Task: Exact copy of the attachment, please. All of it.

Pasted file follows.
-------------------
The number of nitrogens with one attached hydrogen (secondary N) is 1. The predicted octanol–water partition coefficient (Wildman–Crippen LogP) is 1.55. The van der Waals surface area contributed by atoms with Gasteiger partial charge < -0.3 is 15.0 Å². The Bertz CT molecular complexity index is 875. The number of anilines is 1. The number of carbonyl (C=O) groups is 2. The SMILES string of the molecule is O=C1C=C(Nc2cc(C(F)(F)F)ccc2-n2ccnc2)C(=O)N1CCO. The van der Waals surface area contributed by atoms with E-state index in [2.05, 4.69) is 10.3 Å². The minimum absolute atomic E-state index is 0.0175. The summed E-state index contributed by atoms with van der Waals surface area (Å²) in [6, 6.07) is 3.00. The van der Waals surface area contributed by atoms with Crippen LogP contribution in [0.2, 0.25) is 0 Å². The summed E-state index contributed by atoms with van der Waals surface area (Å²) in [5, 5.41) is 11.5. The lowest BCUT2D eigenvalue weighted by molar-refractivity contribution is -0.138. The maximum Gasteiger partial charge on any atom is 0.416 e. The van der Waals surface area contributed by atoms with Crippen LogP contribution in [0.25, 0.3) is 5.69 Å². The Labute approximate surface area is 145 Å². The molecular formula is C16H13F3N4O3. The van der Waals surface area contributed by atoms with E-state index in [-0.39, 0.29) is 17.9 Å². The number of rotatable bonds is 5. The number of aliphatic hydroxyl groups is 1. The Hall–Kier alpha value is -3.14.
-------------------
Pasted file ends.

The number of nitrogens with one attached hydrogen (secondary N) is 1. The predicted octanol–water partition coefficient (Wildman–Crippen LogP) is 1.55. The van der Waals surface area contributed by atoms with Gasteiger partial charge < -0.3 is 15.0 Å². The Bertz CT molecular complexity index is 875. The number of anilines is 1. The number of carbonyl (C=O) groups is 2. The SMILES string of the molecule is O=C1C=C(Nc2cc(C(F)(F)F)ccc2-n2ccnc2)C(=O)N1CCO. The van der Waals surface area contributed by atoms with E-state index in [2.05, 4.69) is 10.3 Å². The minimum absolute atomic E-state index is 0.0175. The summed E-state index contributed by atoms with van der Waals surface area (Å²) in [6, 6.07) is 3.00. The van der Waals surface area contributed by atoms with Crippen LogP contribution in [0.2, 0.25) is 0 Å². The summed E-state index contributed by atoms with van der Waals surface area (Å²) in [5, 5.41) is 11.5. The lowest BCUT2D eigenvalue weighted by molar-refractivity contribution is -0.138. The maximum Gasteiger partial charge on any atom is 0.416 e. The van der Waals surface area contributed by atoms with Crippen LogP contribution in [0.25, 0.3) is 5.69 Å². The Labute approximate surface area is 145 Å². The molecular formula is C16H13F3N4O3. The van der Waals surface area contributed by atoms with E-state index in [-0.39, 0.29) is 17.9 Å². The number of rotatable bonds is 5. The number of aliphatic hydroxyl groups is 1. The Hall–Kier alpha value is -3.14.